Tuesday, October 21, 2008

The "Top 2" Pork My Father-in-Law Has Ever Tasted

Okay, boys and girls (well, mostly girls), this recipe is long, but I think it's highly worthwhile to post because if even one of you ever makes it, I will consider my efforts here to have been a success. Not to sound too boastful (because I really was just following a recipe), but this stuff is fantastic. It melts in your mouth. And, what's so beautiful? I made the sauce on Thursday night and let it cool while I cut the fat off of the 7.7 lb ($11!!!) pork shoulder, and then put both in the fridge. Friday morning, I put them all in the crock pot and came home Friday night to a lip-smackingly delightful meal.

This is a recipe for Carne Adobada with Red Chile.

Serves 4

4 ounces dried red chiles (see Note)
2 cloves garlic
1/2 onion, roughly chopped
1/2 teaspoon dried oregano
1 tablespoon honey
Salt and freshly ground black pepper
One (6-lb) pork shoulder
1 tablespoon vegetable oil

Break the chiles into pieces and shake out most of the seeds; discard the stems and seeds and rinse the chiles in warm water. Heat a heavy skillet over medium-high heat and, working in batches, add the chiles. Toast, turning the chiles frequently, for about 5 minutes, until blackened in spots. Transfer the chiles to a blender. Add the garlic and onion to the skillet and cook, turning frequently, for about 5 minutes, until blackened in spots. Add to the blender, along with 2 cups water, the oregano, honey, and 2 teaspoons salt. Blend to a very smooth puree. Set aside.

Trim the excess fat from the pork (including the thick layer of fat and skin on the underside). If it looks like the shoulder won't fit in your slow cooker whole, cut off a hunk or two so that you'll be able to nestle the pieces snugly in the cooker insert. Score the meat about 1/2 inch deep in several places with sharp knife and season the meat all over with salt and pepper. Heat the oil in the skillet over medium-high heat and add the pork. Cook until nicely browned on all sides, about 10 minutes total. Using tongs, transfer the pork into a 4-quart slow cooker. Return the skillet to the heat and pour in 1/2 cup water, scraping up the browned bits with a spatula. Pour the water over the pork in the cooker, then pour in the chile puree.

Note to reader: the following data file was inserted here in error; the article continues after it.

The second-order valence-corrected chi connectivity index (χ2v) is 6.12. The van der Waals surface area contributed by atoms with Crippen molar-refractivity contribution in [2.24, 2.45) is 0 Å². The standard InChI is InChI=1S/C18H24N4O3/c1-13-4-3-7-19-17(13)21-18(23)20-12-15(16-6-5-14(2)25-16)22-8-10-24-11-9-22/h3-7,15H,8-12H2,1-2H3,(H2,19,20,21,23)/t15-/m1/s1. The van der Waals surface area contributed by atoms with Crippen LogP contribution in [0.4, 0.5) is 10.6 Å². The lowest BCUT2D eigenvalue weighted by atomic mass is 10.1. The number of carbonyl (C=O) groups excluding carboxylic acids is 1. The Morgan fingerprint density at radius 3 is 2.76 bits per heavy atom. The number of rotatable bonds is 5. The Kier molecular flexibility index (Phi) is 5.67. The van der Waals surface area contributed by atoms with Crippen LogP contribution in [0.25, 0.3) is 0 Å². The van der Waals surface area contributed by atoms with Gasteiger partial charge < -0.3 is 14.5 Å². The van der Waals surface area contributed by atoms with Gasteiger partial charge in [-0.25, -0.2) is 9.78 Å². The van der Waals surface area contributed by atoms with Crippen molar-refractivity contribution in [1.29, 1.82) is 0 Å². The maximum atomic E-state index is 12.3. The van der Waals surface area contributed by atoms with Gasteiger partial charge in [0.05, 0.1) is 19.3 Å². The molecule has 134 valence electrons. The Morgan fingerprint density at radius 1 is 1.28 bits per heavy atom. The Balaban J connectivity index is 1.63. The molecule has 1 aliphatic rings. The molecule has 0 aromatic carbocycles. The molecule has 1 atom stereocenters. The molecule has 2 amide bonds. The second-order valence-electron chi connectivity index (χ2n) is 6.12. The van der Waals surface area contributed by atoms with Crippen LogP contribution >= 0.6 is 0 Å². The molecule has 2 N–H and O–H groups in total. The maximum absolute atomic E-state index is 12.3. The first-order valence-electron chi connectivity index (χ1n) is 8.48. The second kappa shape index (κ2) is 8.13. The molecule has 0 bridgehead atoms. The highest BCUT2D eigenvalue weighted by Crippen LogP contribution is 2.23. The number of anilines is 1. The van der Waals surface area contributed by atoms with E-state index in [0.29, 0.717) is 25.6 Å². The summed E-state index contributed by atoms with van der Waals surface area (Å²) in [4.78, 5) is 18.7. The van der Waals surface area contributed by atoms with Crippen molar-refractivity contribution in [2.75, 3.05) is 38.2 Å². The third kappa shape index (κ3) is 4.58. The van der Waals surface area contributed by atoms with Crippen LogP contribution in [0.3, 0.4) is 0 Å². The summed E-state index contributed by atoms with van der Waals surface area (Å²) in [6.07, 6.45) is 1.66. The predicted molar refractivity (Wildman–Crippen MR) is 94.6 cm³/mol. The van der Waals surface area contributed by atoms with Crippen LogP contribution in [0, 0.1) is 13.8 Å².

Cook, covered, on the low setting for 6 to 8 hours, until the pork is very tender. During the last hour of cooking time, remove the lid and turn the cooker on high. Using tongs, remove the pork to a cutting board. Cut the meat into large chunk and discard the bones. Skim off some of the fat that's risen to the surface of the sauce. If it's still too liquidy -- it should be a good bit runnier than the original uncooked chile puree -- use an immersion blender to further puree and thicken the chile; blending also serves to emulsify the fat in the sauce so that it's velvety smooth. (If using a regular blender, ladle some of the sauce into the blender, let it cool, then blend, starting on the lowest possible speed, until smooth and thick; scrape the sauce back into the cooker.) Season to taste with salt if necessary. Return the meat to the sauce and cook, covered, until heated through. Serve the meat hot, with plenty of chile sauce.

Note: In the absence of true New Mexico chiles, I use a combination of wrinkly, dark, almost black mulatos, smooth, deep red guajillos, and a few small arbol chiles for extra heat. If your chile puree tastes unbearably hot before it's been cooked, don't worry: A day in the slow cooker will take care of that. You might even need to add some pure chile powder at the end to spice it up a bit.

And now for the Molly notes:
This sauce WAS "unbearably hot" when I put it on the pork. In fact, next time I make it, I will probably wear one of those little paper breathing masks because the pungent smell of the chiles while I was toasting and blending them sent me into a coughing fit. It was still really hot when I sampled it when I got home from work, so I decided to serve it with homemade tortillas and lots of cheddar cheese ... and hope our guests liked spicy food (they did!). It seemed to mellow a lot in the last hour of cooking on high with the lid off. It also seemed to mellow overnight. We had it for lunch on Sunday with eggs in burritos... the sauce was really tasty on eggs.

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